America's Social Arsonist
Fred Ross and Grassroots Organizing in the Twentieth Century
University of California Press 2016
New Books in American StudiesNew Books in HistoryNew Books in Latino StudiesNew Books in Peoples & PlacesNew Books in PoliticsNew Books in Politics & SocietyNew Books in Public PolicyNew Books Network May 16, 2016 David-James Gonzales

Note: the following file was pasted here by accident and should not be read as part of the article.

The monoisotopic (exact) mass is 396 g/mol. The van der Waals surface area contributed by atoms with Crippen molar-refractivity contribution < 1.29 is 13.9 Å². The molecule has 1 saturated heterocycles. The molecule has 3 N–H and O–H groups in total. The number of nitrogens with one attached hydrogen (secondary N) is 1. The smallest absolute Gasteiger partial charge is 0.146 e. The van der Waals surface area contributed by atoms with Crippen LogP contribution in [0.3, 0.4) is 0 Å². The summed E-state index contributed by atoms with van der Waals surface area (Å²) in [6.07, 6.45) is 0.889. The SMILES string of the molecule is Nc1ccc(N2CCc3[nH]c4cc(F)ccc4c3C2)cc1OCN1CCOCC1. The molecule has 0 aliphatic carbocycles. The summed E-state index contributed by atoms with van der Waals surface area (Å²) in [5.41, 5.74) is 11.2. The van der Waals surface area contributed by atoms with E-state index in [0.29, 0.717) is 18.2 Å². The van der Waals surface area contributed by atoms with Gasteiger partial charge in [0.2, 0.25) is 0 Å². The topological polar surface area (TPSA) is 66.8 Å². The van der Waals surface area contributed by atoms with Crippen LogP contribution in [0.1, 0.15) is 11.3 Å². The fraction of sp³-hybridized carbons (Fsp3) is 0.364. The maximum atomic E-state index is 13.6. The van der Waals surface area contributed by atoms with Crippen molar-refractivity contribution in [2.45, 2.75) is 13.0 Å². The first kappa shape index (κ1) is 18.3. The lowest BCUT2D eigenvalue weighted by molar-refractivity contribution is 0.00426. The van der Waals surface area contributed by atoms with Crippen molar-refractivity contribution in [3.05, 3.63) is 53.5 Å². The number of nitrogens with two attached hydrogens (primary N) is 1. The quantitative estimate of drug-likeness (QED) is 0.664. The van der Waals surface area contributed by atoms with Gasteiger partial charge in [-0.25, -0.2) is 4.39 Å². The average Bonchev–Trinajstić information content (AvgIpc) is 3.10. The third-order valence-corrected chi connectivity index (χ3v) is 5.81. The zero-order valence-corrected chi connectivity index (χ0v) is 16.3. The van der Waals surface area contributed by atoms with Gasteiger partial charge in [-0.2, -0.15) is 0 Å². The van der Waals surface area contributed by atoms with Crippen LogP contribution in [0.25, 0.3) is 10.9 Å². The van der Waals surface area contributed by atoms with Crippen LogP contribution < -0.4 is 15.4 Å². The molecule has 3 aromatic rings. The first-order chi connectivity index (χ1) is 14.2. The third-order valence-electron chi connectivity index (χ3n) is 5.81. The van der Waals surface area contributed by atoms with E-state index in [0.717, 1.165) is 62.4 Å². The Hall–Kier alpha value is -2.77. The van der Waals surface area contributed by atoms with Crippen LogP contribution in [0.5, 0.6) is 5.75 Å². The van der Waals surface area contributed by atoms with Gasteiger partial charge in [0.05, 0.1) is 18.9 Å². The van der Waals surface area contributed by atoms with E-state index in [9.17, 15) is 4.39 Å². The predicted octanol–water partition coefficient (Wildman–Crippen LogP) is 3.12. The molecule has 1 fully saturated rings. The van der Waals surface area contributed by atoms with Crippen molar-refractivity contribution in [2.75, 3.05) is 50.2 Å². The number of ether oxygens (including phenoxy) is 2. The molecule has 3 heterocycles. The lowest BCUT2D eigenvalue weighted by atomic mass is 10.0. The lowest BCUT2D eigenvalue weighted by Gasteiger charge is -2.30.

“A good organizer is a social arsonist who goes around setting people on fire.” This axiom encapsulates both the approach and dedication exhibited by Fred Ross during the five decades he spent organizing impoverished and disenfranchised communities throughout the country. In America’s Social Arsonist: Fred Ross and Grassroots Organizing in the Twentieth Century (University of California Press, 2016), Gabriel Thompson provides the first biography of Ross, one of the most influential, albeit virtually unknown, activists and organizers in American history. Radicalized by his experiences working with impoverished Dust Bowl migrants during the Great Depression and interned Japanese Americans during World War II, Ross developed an insatiable desire to stand up for those “kept out” of mainstream society. He spent the majority of his career building Latino political power across the state of California aiding in the establishment of the Community Services Organization (CSO) and the United Farm Workers Union (UFW), two of the most progressive Mexican American organizations of the post-war and Civil Rights eras. Harnessing a distrust for established institutional structures and middle-class do-gooders, Ross sought to empower communities by developing community leadership from the bottom-up. Above all, Ross believed in the power of ordinary people working together to make democracy work for them. Preferring to work behind the scenes, Ross indelibly shaped the trajectory of American history as his philosophy and tactics continue to be used by community organizations, labor unions, and political campaigns to the present day.